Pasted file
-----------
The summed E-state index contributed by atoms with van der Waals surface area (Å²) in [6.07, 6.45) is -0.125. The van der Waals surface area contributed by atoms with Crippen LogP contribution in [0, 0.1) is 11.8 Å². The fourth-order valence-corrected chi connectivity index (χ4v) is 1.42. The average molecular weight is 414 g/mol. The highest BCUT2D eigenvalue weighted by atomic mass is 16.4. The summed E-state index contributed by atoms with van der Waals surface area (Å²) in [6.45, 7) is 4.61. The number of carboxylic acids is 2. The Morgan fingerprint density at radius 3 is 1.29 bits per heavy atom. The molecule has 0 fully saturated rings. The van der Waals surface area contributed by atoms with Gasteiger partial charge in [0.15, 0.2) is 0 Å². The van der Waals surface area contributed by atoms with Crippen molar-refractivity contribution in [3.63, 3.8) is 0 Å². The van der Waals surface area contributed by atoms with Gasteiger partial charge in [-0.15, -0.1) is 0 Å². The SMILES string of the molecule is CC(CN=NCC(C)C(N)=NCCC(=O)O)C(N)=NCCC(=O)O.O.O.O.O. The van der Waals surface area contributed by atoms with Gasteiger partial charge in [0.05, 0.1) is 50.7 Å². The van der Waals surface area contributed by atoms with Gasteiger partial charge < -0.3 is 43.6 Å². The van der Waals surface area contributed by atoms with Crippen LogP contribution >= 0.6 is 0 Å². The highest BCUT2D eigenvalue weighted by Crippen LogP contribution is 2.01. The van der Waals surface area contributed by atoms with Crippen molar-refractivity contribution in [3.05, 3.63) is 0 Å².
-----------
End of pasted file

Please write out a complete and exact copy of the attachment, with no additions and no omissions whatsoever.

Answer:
The summed E-state index contributed by atoms with van der Waals surface area (Å²) in [6.07, 6.45) is -0.125. The van der Waals surface area contributed by atoms with Crippen LogP contribution in [0, 0.1) is 11.8 Å². The fourth-order valence-corrected chi connectivity index (χ4v) is 1.42. The average molecular weight is 414 g/mol. The highest BCUT2D eigenvalue weighted by atomic mass is 16.4. The summed E-state index contributed by atoms with van der Waals surface area (Å²) in [6.45, 7) is 4.61. The number of carboxylic acids is 2. The Morgan fingerprint density at radius 3 is 1.29 bits per heavy atom. The molecule has 0 fully saturated rings. The van der Waals surface area contributed by atoms with Gasteiger partial charge in [0.15, 0.2) is 0 Å². The van der Waals surface area contributed by atoms with Crippen molar-refractivity contribution in [3.63, 3.8) is 0 Å². The van der Waals surface area contributed by atoms with Gasteiger partial charge in [-0.15, -0.1) is 0 Å². The SMILES string of the molecule is CC(CN=NCC(C)C(N)=NCCC(=O)O)C(N)=NCCC(=O)O.O.O.O.O. The van der Waals surface area contributed by atoms with Gasteiger partial charge in [0.05, 0.1) is 50.7 Å². The van der Waals surface area contributed by atoms with Gasteiger partial charge < -0.3 is 43.6 Å². The van der Waals surface area contributed by atoms with Crippen LogP contribution >= 0.6 is 0 Å². The highest BCUT2D eigenvalue weighted by Crippen LogP contribution is 2.01. The van der Waals surface area contributed by atoms with Crippen molar-refractivity contribution in [3.05, 3.63) is 0 Å².